Stop-Motion Animated Films

to See

Before “Isle of Dogs”

By Therese Aseoche

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Wes Anderson fans are counting down the days until the worldwide release of his 9th film to date, Isle of Dogs, which follows a young Japanese boy who goes on a search-and-rescue for his dog after the whole species is banished to an island due to a canine-flu outbreak.

So while the movie hasn’t been shown yet, here’s a list of stop-motion animated films you should watch in the meantime.

Fantastic Mr. Fox

As the first stop-motion animated film under Wes Anderson’s direction, Fantastic Mr. Fox is a mesmerizing exhibition of Anderson’s signature style, wherein he isn’t held back by the limits of reality.

The effort to create this masterpiece is astounding. It’s funny without trying, incredibly witty, and is a treat for all the senses. It can even be said that Anderson and Fantastic Mr. Fox author Roald Dahl are a match made in heaven, with Dahl’s mature humor and eccentric storytelling fitting perfectly with Anderson’s style of filmmaking.


Kubo and the Two Strings

A completely underrated animated film, Kubo and the Two Strings teaches us a thing or two about acceptance of loss and having the courage to fight for love. It tells a rather simple adventure story, but there is real magic in it that will definitely touch your heart no matter what your age is.



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Neil Gaiman’s fairytale stories never fail to amuse, unnerve, and inspire his audience. Coraline is one such story that mesmerizes us with the fantasy world it presents, but then quickly becomes discomforting as the surreal and nearly macabre elements begin to unravel. It’s a wonderful film to watch with children who are only starting to learn the concept of being brave which, as Gaiman explains, “doesn’t mean you aren’t scared. Being brave means you are scared, really scared, badly scared, and you do the right thing anyway.”



This Oscar-nominated drama delivers a story so real and raw that you’d somehow forget that it’s actually an animated piece. It follows a middle-aged man suffering an unbearable loneliness and cynicism that makes him view every person around him as one and the same, until he meets one woman who stands out from the crowd.

Mary and Max

Unknown by most, Mary and Max is one of the few films you’ll remember all your life. Released back in 2009, it narrates the 20-year correspondence between two unlikely pen pals — an 8-year-old girl neglected by her parents, and a lonely 40-year-old man with Asperger’s. It’s unique in a way that it uses a comical approach to tackle serious and dark themes without reducing them into a mere gag. You’ll be hooked from beginning to end, hoping they both find the happiness they seek in their lives.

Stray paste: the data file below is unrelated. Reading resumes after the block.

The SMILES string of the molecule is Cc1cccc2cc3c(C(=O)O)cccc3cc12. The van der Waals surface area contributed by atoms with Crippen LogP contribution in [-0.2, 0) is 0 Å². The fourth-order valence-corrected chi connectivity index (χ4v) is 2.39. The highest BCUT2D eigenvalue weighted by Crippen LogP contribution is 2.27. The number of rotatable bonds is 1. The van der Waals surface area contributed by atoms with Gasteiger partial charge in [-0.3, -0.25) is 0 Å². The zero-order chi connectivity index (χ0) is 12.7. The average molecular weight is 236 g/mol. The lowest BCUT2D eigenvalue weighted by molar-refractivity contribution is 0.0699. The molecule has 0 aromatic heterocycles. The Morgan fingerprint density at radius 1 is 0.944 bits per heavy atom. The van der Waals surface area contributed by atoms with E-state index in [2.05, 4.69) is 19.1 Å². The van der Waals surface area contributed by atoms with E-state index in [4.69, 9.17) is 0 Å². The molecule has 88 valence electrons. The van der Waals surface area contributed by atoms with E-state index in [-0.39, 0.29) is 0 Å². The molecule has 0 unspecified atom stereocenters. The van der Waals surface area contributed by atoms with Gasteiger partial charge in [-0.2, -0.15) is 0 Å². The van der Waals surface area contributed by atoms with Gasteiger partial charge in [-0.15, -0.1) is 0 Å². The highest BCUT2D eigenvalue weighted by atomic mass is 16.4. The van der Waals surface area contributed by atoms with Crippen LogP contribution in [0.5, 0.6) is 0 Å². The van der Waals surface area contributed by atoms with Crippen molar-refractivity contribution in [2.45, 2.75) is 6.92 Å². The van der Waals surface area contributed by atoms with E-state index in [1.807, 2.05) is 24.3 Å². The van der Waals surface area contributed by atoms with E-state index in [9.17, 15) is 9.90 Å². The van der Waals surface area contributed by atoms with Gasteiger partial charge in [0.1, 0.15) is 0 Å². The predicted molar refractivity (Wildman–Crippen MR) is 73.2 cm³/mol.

Corpse Bride

Corpse Bride is Tim Burton’s first fully-fledged stop-motion feature, and one of the very few films he’s best remembered for. It’s a sweet and lovely tale of letting go and, although it may seem a little macabre compared to its livelier and more modern successors like Book of Life and Coco, Corpse Bride teaches us a lot of lessons about love, power, and the wickedness of humans even more than any other animated romance film can.


My Life as a Courgette

This Oscar-nominated slice-of-life stop-motion film is one after your own heart. It follows the life of Icare (nicknamed Courgette or “Zucchini”) who ends up in a foster home that isn’t as warm and welcoming as he would hope. But despite the cruelties that Courgette and the other kids face day-to-day, they find a ray of hope and happiness in each other’s comfort.


Early Man

When one thinks of stop-motion animation, one can’t help but remember Aardman Animations, the makers of Wallace and Gromit and Shaun the Sheep. Early Man is their latest film to date which is set at the dawn of time, when prehistoric creatures roamed the earth. It’s a quirky and charming story of Dug and his sidekick Hognob who are tasked to unite his tribe against an enemy and his Bronze Age weaponry.


What’s your favorite stop-motion animated film? Share them with us in the comments section below!

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